Parents Reading Poems

...and reciting.
My mother was a great reader of poems, and she always had a book of them nearby. A Child's Garden of Verses was one of my favorites, but there were many more, and as we grew older, the poems grew more complicated: Poe, Whittier, Masters, and Dickinson. Later she discovered Shel Silverstein, and she read his work to her kids at school, unaware that some of them were banned for promoting cannibalism ("Someone Ate the Baby") or other silly non-reasons.
My dad was a reciter of poems, and he had a million of them. They were generally less literary than mom's, and from time to time he got scolded for choosing ones with words like poop in them or topics we were too young to understand, like marital infidelity. (No, I didn't get it, but I liked the fact that Mom was afraid I might.)

They made me a life-long lover of poetry, and I actually use poetry to calm myself down. If I can't sleep, I recite some of the two-dozen or so long poems I memorized as a result of teaching high school English for decades. The combination of different topic, rhythmic cadence, and effort needed to recall the lines distracts me from whatever I'm stuck on long enough to let me go to sleep.
When my spirits need a lift, I recall (sometimes in bits and pieces) the poems my parents passed on as I was growing up and almost immediately feel better. 

These days I can visit Mom or Dad simply by reciting their favorite poems in my head. The lines come in their voices, and I can almost see their faces, Mom's intent on the book, Dad grinning a little at the humor in his favorites. I contend that poetry has done me much good in my life and certainly no harm. Every parent should find a few poems to read or recite to the kiddies. It balances those nagging parenting moments that are necessary but sometimes unpleasant, and makes for peaceful, enjoyable times together. It's a legacy your children will carry with them always.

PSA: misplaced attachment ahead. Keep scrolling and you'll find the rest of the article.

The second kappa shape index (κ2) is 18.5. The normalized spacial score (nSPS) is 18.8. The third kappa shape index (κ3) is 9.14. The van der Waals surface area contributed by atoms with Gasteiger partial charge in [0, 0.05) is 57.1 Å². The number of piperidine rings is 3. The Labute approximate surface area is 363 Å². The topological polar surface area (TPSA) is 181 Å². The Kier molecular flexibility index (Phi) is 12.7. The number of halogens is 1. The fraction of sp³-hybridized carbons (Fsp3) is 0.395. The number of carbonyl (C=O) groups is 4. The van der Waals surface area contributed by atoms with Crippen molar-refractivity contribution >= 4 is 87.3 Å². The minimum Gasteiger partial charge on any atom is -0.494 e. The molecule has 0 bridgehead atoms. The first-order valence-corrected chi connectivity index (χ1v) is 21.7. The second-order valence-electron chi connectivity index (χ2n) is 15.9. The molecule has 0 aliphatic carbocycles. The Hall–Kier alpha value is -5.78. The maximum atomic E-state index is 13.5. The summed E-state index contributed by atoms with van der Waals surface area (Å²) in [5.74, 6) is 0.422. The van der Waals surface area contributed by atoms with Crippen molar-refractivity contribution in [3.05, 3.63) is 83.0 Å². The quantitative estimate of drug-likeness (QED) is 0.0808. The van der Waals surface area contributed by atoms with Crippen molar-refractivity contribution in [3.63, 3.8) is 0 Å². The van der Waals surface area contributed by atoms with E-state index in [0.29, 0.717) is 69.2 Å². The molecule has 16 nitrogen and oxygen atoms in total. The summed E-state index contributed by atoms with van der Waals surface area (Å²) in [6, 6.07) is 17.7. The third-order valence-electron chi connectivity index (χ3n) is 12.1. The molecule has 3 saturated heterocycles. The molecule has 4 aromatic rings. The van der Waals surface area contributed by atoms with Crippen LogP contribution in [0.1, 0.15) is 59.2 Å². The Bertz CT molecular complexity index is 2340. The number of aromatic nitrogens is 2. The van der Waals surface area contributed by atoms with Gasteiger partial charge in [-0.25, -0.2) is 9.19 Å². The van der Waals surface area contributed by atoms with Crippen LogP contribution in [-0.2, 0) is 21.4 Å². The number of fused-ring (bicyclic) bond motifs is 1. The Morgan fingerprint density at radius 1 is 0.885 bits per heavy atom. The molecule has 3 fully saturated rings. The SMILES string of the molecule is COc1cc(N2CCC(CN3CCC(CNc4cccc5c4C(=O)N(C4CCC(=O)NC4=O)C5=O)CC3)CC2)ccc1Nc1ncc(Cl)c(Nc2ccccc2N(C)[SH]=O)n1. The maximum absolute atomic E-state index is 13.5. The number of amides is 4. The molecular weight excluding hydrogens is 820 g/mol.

One of Mom's favorites:
Choosing Shoes  by Frida Wolfe
New shoes, new shoes,
Red and pink and blue shoes.
Tell me, what would you choose,
If they'd let us buy?
Buckle shoes, bow shoes,
Pretty pointy-toe shoes,
Strappy, cappy low shoes;
Let's have some to try.
Bright shoes, white shoes,
Dandy-dance-by-night shoes,
Perhaps-a-little-tight shoes,
Like some? So would I.
Flat shoes, fat shoes,
Stump-along-like-that shoes,
Wipe-them-on-the-mat shoes,
That's the sort they'll buy.

One of Dad's (I chose a clean one. There are lots of versions of this online, but none like Dad's.):
One dark day in the middle of the night,
Two dead men got up to fight.
A blind man stood by to watch fair play, 
And a dummy shouted, "Hooray, hooray!"
A dead horse came galloping by,
Kicked the blind man in the eye--
Knocked him through an eight-foot wall
And down in a dry ditch that drowned them all.


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